2022 King George VI & Queen Elizabeth Stakes Betting Preview

Published 2022/07/08

2022 King George VI & Queen Elizabeth Stakes Betting Preview

The King George VI & Queen Elizabeth Stakes is the midsummer highlight of the Flat season in the UK.

Wonderful horses like Dancing Brave, Nashwan, Galileo and three-times scorer Enable have graced the Ascot turf by cementing their position in horse racing history.

This season’s renewal looks vintage, even in spite of the absence of Derby hero Desert Crown. The King George betting markets would, however, suggest it’s going to be a stunning clash between Emily Upjohn and Westover.

But this is a race that can never be accurately called – such is its consistent strength in depth.

Here, we provide a full and concise evaluation of each horse bidding for glory in one of the greatest and most historical races of the Flat campaign:

King George VI & Queen Elizabeth Stakes - the Main Contenders:

Westover (Ralph Beckett)

Odds: 11/10

The Frankel colt was the forgotten horse in the Derby, having been off the track since April when winning the Sandown Classic Trial by a short head. Yet despite his big price, Westover produced a blinding performance to take third spot.

He would have easily finished second with a cleaner run and has since rubber-stamped the form with a runaway triumph in the Irish Derby. Would he have defeated Desert Crown at Epsom had he not been stopped in his tracks? The jury is very much out. But with no Desert Crown in the line-up, the stage is set for another stellar performance.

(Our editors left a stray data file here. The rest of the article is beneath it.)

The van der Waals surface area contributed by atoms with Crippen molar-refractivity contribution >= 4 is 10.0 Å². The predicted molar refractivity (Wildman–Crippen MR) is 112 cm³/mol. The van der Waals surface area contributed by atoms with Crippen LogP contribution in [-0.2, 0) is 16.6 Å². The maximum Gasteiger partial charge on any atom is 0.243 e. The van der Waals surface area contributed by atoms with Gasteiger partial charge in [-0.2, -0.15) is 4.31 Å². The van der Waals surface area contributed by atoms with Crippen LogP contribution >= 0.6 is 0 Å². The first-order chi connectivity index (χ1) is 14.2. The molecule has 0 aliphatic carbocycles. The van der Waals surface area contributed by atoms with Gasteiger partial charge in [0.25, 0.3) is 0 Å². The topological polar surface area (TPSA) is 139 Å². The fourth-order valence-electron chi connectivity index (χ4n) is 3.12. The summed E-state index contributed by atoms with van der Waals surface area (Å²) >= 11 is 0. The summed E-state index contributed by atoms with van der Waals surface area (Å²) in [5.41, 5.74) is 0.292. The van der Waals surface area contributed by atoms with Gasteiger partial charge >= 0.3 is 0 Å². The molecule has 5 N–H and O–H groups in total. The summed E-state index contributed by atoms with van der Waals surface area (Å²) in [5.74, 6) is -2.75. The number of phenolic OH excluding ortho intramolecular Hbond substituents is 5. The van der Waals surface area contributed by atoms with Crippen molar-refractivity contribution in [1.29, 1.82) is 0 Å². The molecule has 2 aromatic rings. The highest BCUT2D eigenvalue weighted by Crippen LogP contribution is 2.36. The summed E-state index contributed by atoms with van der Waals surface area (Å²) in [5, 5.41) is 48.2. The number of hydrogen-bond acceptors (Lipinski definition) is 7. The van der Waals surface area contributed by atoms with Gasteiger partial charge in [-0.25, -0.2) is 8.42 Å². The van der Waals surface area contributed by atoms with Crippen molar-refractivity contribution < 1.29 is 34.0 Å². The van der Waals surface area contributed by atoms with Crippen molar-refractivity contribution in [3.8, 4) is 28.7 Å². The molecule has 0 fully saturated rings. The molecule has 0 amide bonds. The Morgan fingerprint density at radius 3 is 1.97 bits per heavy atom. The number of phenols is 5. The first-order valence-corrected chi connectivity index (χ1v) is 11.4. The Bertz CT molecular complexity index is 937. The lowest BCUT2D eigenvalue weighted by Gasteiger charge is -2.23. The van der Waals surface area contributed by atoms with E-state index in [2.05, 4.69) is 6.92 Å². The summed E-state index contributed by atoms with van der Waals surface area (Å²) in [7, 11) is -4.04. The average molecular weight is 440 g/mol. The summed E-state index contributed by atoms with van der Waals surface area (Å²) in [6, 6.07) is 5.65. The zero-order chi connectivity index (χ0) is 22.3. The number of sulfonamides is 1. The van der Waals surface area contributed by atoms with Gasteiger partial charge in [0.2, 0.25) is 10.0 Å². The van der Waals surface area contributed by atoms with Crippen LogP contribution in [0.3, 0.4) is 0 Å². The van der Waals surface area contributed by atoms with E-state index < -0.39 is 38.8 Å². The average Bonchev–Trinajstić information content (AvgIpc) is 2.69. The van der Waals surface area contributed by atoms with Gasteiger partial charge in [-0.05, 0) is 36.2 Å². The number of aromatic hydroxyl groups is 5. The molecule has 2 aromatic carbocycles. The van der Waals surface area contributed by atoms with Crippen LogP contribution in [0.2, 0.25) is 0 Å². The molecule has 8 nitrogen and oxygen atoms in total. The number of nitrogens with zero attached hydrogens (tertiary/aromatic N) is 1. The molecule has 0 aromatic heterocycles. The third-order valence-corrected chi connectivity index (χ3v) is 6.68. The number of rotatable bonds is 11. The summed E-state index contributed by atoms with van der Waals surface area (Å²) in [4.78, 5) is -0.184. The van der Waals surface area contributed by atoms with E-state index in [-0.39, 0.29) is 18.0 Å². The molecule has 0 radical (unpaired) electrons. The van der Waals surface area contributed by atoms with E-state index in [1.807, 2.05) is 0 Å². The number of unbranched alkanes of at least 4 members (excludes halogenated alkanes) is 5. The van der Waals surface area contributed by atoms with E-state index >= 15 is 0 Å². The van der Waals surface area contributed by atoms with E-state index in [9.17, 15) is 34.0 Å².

Emily Upjohn (John Gosden)

Odds: 2/1

The three-year-old daughter of Sea The Stars was, for a generation, one of the unluckiest losers of the Oaks at Epsom in June. Despite having stumbled at the start, the way she bounded into contention from an improbable position was mildly staggering. To have only been beaten a short head by Tuesday was a mighty performance and clearly showed she was a filly of the highest order.

Westover represents a willing nemesis, but she gets weight from Ralph Beckett’s inmate in a race in which fillies have long had an excellent record. Be that as it may, she will need to step up once again to give the hot favourite a serious run for his dough.

Mishriff (John & Thady Gosden)

Odds: 5/1

The three-time Group 1 winner and last year’s runner-up looked set for world domination after winning the Juddmonte Stakes at York last August. Things have not been straightforward since then, though, with a strange run in last year’s Champions Stakes at Ascot compounded by a no-show in the Saudi Cup.

Those who kept the faith, however, were nearly rewarded in the Eclipse at Sandown when he was a slightly unfortunate runner-up to Vadeni. He’s clearly back in a happy place right now and arrives at Ascot very much under the radar. If the big two aren’t firing, he’ll be there to pick up the pieces - despite the burden of having to carry 9st 9lb.

Torquator Tasso (Marcel Weiss)

Odds: 7/1 What a curveball contender for the King George. His win in last year’s Prix de l’Arc de Triomphe at Longchamp was greeted with much cynicism given he was sent on his way at odds of 72/1. The sense that it was a stunning fluke was underscored when he was defeated by 18 lengths upon his return. But then he turned up at Hamburg on July 2 and destroyed a strong field without breaking sweat.